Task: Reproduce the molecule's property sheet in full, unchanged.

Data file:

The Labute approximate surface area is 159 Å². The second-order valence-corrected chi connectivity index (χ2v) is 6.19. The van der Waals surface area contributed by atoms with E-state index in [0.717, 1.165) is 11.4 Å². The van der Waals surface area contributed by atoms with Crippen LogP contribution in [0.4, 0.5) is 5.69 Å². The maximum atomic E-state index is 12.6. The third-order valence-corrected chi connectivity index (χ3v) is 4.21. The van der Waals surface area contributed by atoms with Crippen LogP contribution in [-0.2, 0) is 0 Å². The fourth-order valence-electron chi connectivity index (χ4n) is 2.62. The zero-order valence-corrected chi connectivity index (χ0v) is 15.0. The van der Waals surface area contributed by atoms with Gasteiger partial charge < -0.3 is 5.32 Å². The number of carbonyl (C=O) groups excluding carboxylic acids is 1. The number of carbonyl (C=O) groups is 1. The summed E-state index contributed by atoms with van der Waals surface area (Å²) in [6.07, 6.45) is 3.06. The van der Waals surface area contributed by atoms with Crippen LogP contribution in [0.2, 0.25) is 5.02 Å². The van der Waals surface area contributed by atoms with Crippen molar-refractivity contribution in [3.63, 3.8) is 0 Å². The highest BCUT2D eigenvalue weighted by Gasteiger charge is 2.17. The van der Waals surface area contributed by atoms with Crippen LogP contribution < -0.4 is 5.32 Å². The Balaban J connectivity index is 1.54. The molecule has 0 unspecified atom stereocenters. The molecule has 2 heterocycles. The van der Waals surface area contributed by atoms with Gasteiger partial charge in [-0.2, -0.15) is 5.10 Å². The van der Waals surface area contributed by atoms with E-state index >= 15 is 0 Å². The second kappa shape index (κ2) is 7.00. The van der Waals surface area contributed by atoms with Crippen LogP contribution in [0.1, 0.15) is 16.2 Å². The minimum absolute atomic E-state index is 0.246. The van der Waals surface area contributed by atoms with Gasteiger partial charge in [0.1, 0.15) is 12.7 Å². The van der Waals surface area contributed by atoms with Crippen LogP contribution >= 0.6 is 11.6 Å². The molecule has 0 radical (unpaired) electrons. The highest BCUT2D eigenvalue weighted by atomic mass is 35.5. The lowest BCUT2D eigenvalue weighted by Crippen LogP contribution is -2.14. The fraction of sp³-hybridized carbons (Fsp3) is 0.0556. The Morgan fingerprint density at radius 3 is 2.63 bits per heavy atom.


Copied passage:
The Labute approximate surface area is 159 Å². The second-order valence-corrected chi connectivity index (χ2v) is 6.19. The van der Waals surface area contributed by atoms with E-state index in [0.717, 1.165) is 11.4 Å². The van der Waals surface area contributed by atoms with Crippen LogP contribution in [0.4, 0.5) is 5.69 Å². The maximum atomic E-state index is 12.6. The third-order valence-corrected chi connectivity index (χ3v) is 4.21. The van der Waals surface area contributed by atoms with Crippen LogP contribution in [-0.2, 0) is 0 Å². The fourth-order valence-electron chi connectivity index (χ4n) is 2.62. The zero-order valence-corrected chi connectivity index (χ0v) is 15.0. The van der Waals surface area contributed by atoms with Gasteiger partial charge < -0.3 is 5.32 Å². The number of carbonyl (C=O) groups excluding carboxylic acids is 1. The number of carbonyl (C=O) groups is 1. The summed E-state index contributed by atoms with van der Waals surface area (Å²) in [6.07, 6.45) is 3.06. The van der Waals surface area contributed by atoms with Crippen LogP contribution in [0.2, 0.25) is 5.02 Å². The van der Waals surface area contributed by atoms with Crippen molar-refractivity contribution in [3.63, 3.8) is 0 Å². The highest BCUT2D eigenvalue weighted by Gasteiger charge is 2.17. The van der Waals surface area contributed by atoms with Crippen LogP contribution < -0.4 is 5.32 Å². The Balaban J connectivity index is 1.54. The molecule has 0 unspecified atom stereocenters. The molecule has 2 heterocycles. The van der Waals surface area contributed by atoms with Gasteiger partial charge in [-0.2, -0.15) is 5.10 Å². The van der Waals surface area contributed by atoms with E-state index >= 15 is 0 Å². The second kappa shape index (κ2) is 7.00. The van der Waals surface area contributed by atoms with Crippen LogP contribution in [0.1, 0.15) is 16.2 Å². The minimum absolute atomic E-state index is 0.246. The van der Waals surface area contributed by atoms with Gasteiger partial charge in [0.1, 0.15) is 12.7 Å². The van der Waals surface area contributed by atoms with Crippen LogP contribution >= 0.6 is 11.6 Å². The molecule has 0 radical (unpaired) electrons. The highest BCUT2D eigenvalue weighted by atomic mass is 35.5. The lowest BCUT2D eigenvalue weighted by Crippen LogP contribution is -2.14. The fraction of sp³-hybridized carbons (Fsp3) is 0.0556. The Morgan fingerprint density at radius 3 is 2.63 bits per heavy atom.